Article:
Singer Susan Boyle reveals she suffered stroke last year

Singer Susan Boyle, who rocketed to fame in 2009 while competing on “Britain’s Got Talent,” said she suffered a stroke last year.

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The Scottish-born singer, 62, shared her health update when she returned for the Season 16 finale of “Britain’s Got Talent” on Sunday, the Los Angeles Times reported.

Boyle joined Lucie Jones of the West End Cast of “Les Miserables” to sing “I Dreamed a Dream,” which was her original audition song 14 years ago, according to the newspaper.

“It feels great,” Boyle said about her performance, according to People. “It is extra special for me actually because last April there I suffered a minor stroke.

“I have fought like crazy to get back on stage. And I have done it.”

“Unbelievable!” judge Simon Cowell said in response, according to CNN.

“Susan, we owe you so much and I knew you weren’t well but if anyone was going to come back, you were going to come back because we wouldn’t be the same without you,” Cowell said. “You are amazing.”

Boyle did not win during the 2009 season of “Britain’s Got Talent,” falling to dance troupe Diversity, the Times reported. However, she has sold more than 20 million albums and has been nominated for two Grammy Awards, according to the newspaper.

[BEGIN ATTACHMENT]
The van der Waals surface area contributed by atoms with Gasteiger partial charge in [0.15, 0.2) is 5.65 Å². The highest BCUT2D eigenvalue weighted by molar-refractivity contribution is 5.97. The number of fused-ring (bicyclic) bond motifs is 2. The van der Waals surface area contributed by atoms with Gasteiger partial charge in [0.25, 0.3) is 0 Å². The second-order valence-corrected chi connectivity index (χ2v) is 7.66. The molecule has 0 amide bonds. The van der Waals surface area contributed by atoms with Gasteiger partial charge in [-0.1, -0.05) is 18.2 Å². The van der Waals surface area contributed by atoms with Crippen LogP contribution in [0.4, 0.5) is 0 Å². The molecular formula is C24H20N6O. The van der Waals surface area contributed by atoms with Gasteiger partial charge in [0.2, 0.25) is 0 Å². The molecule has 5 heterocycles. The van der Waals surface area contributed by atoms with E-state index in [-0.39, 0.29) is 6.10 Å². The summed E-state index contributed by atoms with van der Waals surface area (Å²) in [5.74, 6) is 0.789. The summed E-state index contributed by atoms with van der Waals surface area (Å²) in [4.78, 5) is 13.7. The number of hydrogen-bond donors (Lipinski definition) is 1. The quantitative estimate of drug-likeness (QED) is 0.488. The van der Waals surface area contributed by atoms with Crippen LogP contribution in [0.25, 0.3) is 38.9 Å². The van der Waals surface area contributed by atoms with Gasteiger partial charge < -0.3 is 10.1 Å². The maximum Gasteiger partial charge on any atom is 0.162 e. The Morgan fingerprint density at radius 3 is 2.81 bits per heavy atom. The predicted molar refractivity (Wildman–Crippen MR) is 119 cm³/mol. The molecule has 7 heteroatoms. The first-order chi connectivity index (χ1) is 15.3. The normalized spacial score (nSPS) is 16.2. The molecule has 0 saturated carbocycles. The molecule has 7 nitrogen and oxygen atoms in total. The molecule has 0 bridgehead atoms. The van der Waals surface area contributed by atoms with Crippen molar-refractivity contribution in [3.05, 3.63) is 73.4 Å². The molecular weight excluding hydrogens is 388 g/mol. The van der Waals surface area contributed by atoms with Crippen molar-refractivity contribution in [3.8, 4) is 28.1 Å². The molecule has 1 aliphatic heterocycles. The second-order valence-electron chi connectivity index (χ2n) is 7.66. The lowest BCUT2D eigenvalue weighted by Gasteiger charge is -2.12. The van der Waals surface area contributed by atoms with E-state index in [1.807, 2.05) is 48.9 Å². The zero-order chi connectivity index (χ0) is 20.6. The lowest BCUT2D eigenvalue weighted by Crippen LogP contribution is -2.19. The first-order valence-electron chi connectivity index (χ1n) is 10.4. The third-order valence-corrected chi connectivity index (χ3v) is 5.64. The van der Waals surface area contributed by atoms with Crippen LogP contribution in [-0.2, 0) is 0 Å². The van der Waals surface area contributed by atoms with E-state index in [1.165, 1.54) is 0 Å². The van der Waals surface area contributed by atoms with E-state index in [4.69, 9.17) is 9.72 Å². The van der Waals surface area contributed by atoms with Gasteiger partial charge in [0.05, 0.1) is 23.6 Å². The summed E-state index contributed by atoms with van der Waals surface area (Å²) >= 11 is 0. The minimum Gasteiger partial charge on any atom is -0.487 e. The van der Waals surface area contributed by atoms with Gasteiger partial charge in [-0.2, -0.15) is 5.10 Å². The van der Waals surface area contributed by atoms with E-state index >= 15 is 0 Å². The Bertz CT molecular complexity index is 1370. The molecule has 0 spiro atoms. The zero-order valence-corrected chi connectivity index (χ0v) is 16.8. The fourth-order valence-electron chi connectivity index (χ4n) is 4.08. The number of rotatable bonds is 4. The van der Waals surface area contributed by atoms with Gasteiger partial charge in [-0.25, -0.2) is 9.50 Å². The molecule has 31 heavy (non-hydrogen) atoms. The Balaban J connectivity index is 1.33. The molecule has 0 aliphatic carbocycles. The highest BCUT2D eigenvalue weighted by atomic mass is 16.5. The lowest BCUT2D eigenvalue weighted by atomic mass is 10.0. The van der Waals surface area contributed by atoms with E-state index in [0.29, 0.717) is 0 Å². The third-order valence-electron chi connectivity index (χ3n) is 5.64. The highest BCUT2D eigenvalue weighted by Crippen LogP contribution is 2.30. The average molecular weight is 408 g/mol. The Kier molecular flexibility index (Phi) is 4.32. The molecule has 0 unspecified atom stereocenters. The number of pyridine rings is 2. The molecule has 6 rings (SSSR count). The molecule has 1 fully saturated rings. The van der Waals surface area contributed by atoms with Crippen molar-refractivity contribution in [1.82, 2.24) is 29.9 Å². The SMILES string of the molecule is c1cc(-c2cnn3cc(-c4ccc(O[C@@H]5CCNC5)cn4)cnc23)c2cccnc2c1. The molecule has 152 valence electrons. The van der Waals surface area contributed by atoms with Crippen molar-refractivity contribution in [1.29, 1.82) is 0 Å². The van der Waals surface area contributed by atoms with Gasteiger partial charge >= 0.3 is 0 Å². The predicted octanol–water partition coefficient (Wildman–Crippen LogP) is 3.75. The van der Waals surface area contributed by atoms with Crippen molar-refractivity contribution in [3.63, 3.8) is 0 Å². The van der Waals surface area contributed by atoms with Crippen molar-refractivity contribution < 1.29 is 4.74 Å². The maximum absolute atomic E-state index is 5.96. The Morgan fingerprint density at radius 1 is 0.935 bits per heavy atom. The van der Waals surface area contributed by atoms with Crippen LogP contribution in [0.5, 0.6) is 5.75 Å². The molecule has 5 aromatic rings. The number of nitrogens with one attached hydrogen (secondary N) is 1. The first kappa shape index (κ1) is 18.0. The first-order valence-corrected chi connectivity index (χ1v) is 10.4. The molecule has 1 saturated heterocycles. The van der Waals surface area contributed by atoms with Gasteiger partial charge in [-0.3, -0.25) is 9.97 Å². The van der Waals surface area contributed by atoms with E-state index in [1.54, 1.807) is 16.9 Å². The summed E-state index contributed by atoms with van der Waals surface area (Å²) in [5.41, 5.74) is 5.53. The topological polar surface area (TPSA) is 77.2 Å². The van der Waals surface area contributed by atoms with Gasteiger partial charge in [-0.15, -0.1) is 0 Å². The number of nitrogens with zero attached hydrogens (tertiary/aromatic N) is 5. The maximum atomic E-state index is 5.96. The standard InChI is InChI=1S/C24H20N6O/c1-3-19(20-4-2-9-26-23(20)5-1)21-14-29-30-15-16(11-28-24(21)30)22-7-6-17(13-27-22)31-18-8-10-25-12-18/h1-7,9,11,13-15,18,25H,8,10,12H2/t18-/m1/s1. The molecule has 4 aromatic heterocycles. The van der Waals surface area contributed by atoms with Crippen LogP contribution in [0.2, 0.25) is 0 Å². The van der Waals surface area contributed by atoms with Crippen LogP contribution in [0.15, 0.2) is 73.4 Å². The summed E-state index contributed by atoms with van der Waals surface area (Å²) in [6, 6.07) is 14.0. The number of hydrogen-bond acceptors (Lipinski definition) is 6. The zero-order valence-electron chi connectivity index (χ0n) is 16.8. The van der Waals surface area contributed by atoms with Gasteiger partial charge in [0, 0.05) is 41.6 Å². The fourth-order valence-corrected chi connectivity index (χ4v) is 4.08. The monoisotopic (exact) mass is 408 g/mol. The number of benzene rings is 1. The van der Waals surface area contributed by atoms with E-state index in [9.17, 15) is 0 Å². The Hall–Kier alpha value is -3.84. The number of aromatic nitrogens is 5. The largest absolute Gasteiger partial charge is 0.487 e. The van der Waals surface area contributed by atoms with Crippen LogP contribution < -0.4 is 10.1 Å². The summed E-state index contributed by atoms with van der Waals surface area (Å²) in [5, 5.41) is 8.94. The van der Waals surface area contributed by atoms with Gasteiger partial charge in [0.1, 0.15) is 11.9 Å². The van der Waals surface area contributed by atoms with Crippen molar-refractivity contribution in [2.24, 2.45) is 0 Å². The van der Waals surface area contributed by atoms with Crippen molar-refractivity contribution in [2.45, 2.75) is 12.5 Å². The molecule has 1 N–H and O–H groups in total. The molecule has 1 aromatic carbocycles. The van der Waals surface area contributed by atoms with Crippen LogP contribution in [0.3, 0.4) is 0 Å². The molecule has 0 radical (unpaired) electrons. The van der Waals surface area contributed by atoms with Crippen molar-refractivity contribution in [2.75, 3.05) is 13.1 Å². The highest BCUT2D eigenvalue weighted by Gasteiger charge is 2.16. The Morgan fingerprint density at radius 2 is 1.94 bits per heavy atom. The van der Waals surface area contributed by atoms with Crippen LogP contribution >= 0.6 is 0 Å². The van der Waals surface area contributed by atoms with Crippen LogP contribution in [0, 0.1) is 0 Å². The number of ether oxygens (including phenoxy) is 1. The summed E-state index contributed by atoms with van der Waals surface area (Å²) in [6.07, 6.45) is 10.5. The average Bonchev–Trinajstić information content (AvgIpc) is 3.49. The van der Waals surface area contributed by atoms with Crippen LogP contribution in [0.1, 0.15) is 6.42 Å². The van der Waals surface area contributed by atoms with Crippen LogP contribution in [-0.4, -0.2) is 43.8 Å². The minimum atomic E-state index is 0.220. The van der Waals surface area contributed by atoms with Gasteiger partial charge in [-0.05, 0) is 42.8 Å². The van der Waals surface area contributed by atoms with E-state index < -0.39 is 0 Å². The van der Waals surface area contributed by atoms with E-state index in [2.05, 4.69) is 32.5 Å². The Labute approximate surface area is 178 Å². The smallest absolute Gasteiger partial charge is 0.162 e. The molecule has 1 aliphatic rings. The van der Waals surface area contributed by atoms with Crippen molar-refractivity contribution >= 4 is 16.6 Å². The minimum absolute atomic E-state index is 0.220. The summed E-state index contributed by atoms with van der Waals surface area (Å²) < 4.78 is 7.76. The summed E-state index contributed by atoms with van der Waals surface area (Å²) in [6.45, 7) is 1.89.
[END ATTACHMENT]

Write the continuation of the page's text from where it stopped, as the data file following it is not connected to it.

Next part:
Boyle has also performed for Queen Elizabeth II, President Obama and Pope Benedict XVI, the Times reported.

In 2019, Boyle performed her cover of “Wild Horses” by the Rolling Stones on “America’s Got Talent: The Champions,” the BBC reported.

The singer shared photos from Sunday night on her Instagram account, according to People.

In 2013, Boyle revealed that she had been diagnosed with Asperger syndrome, a developmental disorder on the autism spectrum that affects social interaction and communication skills, according to the BBC.

Boyle said she suffered from learning disabilities while growing up and was told it resulted from oxygen deprivation at birth, the Times reported.

“I was told I had brain damage. It was the wrong diagnosis when I was a kid,” she told the Observer in 2013. “I always knew it was an unfair label. Now I have a clearer understanding of what’s wrong and I feel relieved and a bit more relaxed about myself.”

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